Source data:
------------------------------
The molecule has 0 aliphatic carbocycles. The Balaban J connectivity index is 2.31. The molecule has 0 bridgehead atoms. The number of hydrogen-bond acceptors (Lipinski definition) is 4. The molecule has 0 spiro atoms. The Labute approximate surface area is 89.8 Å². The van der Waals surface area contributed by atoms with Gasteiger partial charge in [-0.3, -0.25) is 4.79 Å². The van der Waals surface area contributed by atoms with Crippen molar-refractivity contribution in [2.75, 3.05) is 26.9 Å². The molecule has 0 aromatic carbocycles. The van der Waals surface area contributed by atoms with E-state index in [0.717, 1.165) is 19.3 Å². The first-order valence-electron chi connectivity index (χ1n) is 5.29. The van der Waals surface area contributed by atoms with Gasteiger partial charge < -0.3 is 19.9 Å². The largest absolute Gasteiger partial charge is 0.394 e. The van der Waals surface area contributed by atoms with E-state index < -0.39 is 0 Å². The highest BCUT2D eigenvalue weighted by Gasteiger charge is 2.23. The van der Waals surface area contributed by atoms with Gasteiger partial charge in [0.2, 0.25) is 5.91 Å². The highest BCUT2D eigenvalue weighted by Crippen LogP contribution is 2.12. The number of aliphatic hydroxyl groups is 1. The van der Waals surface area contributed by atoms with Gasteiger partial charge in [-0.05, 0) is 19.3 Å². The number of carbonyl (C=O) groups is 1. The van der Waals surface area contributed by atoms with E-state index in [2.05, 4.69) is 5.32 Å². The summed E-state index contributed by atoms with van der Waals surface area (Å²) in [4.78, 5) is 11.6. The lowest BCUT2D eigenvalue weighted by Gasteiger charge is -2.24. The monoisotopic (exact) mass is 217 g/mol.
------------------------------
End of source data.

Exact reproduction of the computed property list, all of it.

The molecule has 0 aliphatic carbocycles. The Balaban J connectivity index is 2.31. The molecule has 0 bridgehead atoms. The number of hydrogen-bond acceptors (Lipinski definition) is 4. The molecule has 0 spiro atoms. The Labute approximate surface area is 89.8 Å². The van der Waals surface area contributed by atoms with Gasteiger partial charge in [-0.3, -0.25) is 4.79 Å². The van der Waals surface area contributed by atoms with Crippen molar-refractivity contribution in [2.75, 3.05) is 26.9 Å². The molecule has 0 aromatic carbocycles. The van der Waals surface area contributed by atoms with E-state index in [0.717, 1.165) is 19.3 Å². The first-order valence-electron chi connectivity index (χ1n) is 5.29. The van der Waals surface area contributed by atoms with Gasteiger partial charge < -0.3 is 19.9 Å². The largest absolute Gasteiger partial charge is 0.394 e. The van der Waals surface area contributed by atoms with E-state index < -0.39 is 0 Å². The highest BCUT2D eigenvalue weighted by Gasteiger charge is 2.23. The van der Waals surface area contributed by atoms with Gasteiger partial charge in [0.2, 0.25) is 5.91 Å². The highest BCUT2D eigenvalue weighted by Crippen LogP contribution is 2.12. The number of aliphatic hydroxyl groups is 1. The van der Waals surface area contributed by atoms with Gasteiger partial charge in [-0.05, 0) is 19.3 Å². The number of carbonyl (C=O) groups is 1. The van der Waals surface area contributed by atoms with E-state index in [2.05, 4.69) is 5.32 Å². The summed E-state index contributed by atoms with van der Waals surface area (Å²) in [4.78, 5) is 11.6. The lowest BCUT2D eigenvalue weighted by Gasteiger charge is -2.24. The monoisotopic (exact) mass is 217 g/mol.